Interview with Drita Vukshinaj
Drita (Luri) Vukshinaj was born in Prizren on 10 March, 1954. She graduated from the Technical High School and worked as a floor manager at Progres, a synthetic fiber factory in Prizren. Coming from a non-openly political family, Vukshinaj is a great example to illustrate women’s voices. After injuring her leg at six-years old, there were no options offered to her in Kosovo at the time (1960) except for amputation. Her father, not wanting two women to travel alone, would not allow his wife to accompany Vukshinaj to Skopje to receive better care. When Vukshinaj turned thirteen, and found a treatment option in Belgrade, her father refused to allow her to stay alone at the Belgrade hospital for an extended period of time. When she threatened to jump from the second-floor window, he relented. She managed to receive treatment from a hospital in Belgrade on her own, where she remained for a year despite her father’s hesitations, to be able to improve her walking. Vukshinaj’s father’s fear had less to do with ethnic hostility than with his perception of women as property, who were not permitted to leave the house without an escort.
For many adult women in Kosovo, it would have been enough to marry and have children. Though Vukshinaj did these things (She married Akik Vukshinaj, a former political prisoner and engineer, and had three daughters: Fjolla, Filloreta and Sheki), she also became a strong advocate for people with disabilities by working to mobilize patients and provide resources. With her NGO for people with disabilities in Kosovo, Drita Vukshinaj became a lifelong women’s rights and disability rights activist. Drita Vukshinaj died on 9 March, 2016.
KOHI interviewed Drita Vukshinaj on 27 July, 2012. The audio file is available in Albanian as well as the transcripts, which is also translated into English and Serbian. In this extract from the English translation of the transcript, Drita remembers her activist work for the disabled:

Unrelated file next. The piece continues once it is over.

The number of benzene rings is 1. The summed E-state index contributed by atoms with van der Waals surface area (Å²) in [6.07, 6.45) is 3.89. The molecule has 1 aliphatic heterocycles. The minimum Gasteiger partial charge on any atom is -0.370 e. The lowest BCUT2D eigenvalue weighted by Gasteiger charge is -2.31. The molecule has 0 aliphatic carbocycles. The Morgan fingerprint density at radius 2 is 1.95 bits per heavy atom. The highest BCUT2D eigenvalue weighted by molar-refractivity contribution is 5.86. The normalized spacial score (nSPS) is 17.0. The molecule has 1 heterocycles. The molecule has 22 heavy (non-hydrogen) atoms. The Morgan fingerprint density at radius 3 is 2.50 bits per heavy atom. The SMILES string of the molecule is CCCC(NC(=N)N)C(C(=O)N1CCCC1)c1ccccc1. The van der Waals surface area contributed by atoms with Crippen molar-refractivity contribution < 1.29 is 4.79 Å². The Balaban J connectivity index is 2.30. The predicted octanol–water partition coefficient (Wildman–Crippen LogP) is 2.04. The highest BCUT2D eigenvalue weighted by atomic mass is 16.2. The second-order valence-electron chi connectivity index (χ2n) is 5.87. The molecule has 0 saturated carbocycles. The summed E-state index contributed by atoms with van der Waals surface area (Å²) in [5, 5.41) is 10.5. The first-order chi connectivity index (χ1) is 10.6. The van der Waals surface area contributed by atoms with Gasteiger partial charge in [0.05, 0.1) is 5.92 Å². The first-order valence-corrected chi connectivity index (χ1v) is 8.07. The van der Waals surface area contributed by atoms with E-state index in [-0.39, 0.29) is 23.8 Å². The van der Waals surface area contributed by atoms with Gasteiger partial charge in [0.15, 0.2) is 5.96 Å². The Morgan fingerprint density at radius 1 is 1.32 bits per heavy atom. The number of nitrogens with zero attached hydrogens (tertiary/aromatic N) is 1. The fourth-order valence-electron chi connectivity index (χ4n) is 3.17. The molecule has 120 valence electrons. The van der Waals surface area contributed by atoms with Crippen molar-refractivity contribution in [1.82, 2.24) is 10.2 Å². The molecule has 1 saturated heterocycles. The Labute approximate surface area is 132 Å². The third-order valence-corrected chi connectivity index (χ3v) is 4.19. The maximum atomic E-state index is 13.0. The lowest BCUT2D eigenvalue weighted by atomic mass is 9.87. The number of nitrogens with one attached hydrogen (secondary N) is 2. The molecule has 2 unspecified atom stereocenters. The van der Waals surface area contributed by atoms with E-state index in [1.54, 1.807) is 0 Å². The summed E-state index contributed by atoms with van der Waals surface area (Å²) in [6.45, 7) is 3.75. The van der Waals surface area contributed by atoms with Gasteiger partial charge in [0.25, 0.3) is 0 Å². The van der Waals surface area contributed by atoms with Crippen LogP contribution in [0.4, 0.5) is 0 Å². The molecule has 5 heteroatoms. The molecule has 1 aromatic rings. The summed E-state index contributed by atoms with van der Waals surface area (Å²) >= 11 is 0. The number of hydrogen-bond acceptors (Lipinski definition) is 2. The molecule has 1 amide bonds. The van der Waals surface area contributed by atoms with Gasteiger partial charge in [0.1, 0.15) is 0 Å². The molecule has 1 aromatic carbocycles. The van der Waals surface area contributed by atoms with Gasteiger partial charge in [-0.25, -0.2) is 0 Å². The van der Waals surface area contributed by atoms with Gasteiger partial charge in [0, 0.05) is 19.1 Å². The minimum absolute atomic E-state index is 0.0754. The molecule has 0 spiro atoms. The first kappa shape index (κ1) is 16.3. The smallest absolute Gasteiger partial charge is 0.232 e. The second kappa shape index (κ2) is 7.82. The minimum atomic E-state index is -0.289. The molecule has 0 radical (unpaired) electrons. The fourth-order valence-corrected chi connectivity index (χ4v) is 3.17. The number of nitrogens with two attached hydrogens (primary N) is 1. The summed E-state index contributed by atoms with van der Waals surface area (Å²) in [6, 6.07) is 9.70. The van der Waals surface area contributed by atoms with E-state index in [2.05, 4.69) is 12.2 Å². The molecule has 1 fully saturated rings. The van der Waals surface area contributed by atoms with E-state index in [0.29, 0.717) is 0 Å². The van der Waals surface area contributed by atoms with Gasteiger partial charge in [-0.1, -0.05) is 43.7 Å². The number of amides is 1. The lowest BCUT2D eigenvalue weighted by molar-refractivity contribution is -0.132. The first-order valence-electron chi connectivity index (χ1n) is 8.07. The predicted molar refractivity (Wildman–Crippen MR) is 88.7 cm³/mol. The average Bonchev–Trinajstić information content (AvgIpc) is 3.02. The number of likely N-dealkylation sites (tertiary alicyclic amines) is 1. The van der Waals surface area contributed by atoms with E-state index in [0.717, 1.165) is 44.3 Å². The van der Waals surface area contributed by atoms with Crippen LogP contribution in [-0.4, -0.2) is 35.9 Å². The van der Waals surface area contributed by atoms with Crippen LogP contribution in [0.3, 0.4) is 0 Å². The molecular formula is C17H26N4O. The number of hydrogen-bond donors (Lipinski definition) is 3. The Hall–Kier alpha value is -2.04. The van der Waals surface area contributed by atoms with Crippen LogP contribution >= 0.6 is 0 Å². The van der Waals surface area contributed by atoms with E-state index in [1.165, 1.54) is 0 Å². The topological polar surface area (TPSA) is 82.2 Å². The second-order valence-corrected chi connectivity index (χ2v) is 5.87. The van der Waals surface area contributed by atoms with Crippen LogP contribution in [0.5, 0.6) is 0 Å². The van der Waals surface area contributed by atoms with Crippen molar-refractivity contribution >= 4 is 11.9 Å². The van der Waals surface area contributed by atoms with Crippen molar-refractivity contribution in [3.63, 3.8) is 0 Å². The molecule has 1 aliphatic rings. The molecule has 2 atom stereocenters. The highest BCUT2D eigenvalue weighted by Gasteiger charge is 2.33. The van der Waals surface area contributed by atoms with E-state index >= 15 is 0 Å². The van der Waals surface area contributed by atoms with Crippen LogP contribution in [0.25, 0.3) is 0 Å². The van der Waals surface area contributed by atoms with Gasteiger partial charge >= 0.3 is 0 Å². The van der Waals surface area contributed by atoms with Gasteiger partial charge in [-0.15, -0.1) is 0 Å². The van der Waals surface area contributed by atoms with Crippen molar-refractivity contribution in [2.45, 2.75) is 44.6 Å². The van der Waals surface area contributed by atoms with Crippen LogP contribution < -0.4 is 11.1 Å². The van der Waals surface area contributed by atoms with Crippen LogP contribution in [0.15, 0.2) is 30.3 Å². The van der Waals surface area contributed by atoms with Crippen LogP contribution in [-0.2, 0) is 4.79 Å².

“I started working with women when I saw in the daily newspaper Rilindja, I think it was in 1994, that a Handikos office for people with disabilities had been opened in Prizren…I found out from the paper where the office was, and went there on my own. [...] At that time, there were 200 disabled persons registered as members. Very few of them were women; they were mostly men. Until after the war, after 1999, we had some activities, such as helping poor women — especially women in villages. We identified where this category of people lived.In 1999, the office reopened and resumed its work, and so more humanitarian aid began to arrive after the war. At that time, it was a great surprise that […] all these disabled people suddenly appeared. I was one of those who went out day and night. I was out every day. I went out of town, everywhere, but I had never seen those people before. However, because of the humanitarian aid, people began to declare themselves disabled. We had personal contact with them, but I preferred to be with the women. I talked to them, maybe they were of different ages, 40, 50, 60 [sic] years old, and they were from the city, but I had not known or seen them before, and they said that their families did not let them go out of the house and into society. This motivated me to do even more for this group of people. We started registering them throughout the entire Municipality of Prizren, which had a total of 78 villages. Sometimes it happened that we would go to a house and a woman with disabilities lived right next door, but the family living next to her did not know it. So we would not find out unless the other family accepted us into their home. This was one of the greater difficulties that we had. It happened sometimes that we visited a place several times until we convinced the families that these women need to be out in society, needed to be integrated, needed to gain some skills.”
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- Hetemi, Atdhe